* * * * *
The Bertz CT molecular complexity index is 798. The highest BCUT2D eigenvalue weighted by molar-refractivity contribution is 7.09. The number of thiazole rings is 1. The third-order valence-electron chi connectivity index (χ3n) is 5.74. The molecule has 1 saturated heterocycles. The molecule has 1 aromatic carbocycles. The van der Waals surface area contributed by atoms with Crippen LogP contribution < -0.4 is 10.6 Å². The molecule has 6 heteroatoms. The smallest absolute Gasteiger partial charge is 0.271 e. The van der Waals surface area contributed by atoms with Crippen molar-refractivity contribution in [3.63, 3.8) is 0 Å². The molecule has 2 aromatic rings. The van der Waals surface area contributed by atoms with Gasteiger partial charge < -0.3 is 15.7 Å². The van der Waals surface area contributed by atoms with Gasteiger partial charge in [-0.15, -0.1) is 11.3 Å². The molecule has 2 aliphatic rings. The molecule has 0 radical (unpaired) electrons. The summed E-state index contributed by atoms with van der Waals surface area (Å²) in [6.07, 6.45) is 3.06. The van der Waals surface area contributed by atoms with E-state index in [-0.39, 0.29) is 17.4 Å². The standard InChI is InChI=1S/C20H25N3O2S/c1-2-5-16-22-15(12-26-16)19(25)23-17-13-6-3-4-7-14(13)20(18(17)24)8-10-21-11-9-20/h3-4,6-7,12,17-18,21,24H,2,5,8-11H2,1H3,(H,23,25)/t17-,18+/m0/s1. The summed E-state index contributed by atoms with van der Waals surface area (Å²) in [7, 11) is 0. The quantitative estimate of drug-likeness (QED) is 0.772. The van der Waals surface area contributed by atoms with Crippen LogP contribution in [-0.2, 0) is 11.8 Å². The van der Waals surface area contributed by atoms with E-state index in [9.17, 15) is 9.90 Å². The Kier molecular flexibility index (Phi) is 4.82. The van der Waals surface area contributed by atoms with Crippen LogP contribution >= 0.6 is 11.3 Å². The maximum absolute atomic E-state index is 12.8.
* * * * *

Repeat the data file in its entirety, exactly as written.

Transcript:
The Bertz CT molecular complexity index is 798. The highest BCUT2D eigenvalue weighted by molar-refractivity contribution is 7.09. The number of thiazole rings is 1. The third-order valence-electron chi connectivity index (χ3n) is 5.74. The molecule has 1 saturated heterocycles. The molecule has 1 aromatic carbocycles. The van der Waals surface area contributed by atoms with Crippen LogP contribution < -0.4 is 10.6 Å². The molecule has 6 heteroatoms. The smallest absolute Gasteiger partial charge is 0.271 e. The van der Waals surface area contributed by atoms with Crippen molar-refractivity contribution in [3.63, 3.8) is 0 Å². The molecule has 2 aromatic rings. The van der Waals surface area contributed by atoms with Gasteiger partial charge < -0.3 is 15.7 Å². The van der Waals surface area contributed by atoms with Gasteiger partial charge in [-0.15, -0.1) is 11.3 Å². The molecule has 2 aliphatic rings. The molecule has 0 radical (unpaired) electrons. The summed E-state index contributed by atoms with van der Waals surface area (Å²) in [6.07, 6.45) is 3.06. The van der Waals surface area contributed by atoms with E-state index in [-0.39, 0.29) is 17.4 Å². The standard InChI is InChI=1S/C20H25N3O2S/c1-2-5-16-22-15(12-26-16)19(25)23-17-13-6-3-4-7-14(13)20(18(17)24)8-10-21-11-9-20/h3-4,6-7,12,17-18,21,24H,2,5,8-11H2,1H3,(H,23,25)/t17-,18+/m0/s1. The summed E-state index contributed by atoms with van der Waals surface area (Å²) in [7, 11) is 0. The quantitative estimate of drug-likeness (QED) is 0.772. The van der Waals surface area contributed by atoms with Crippen LogP contribution in [-0.2, 0) is 11.8 Å². The van der Waals surface area contributed by atoms with E-state index in [9.17, 15) is 9.90 Å². The Kier molecular flexibility index (Phi) is 4.82. The van der Waals surface area contributed by atoms with Crippen LogP contribution >= 0.6 is 11.3 Å². The maximum absolute atomic E-state index is 12.8.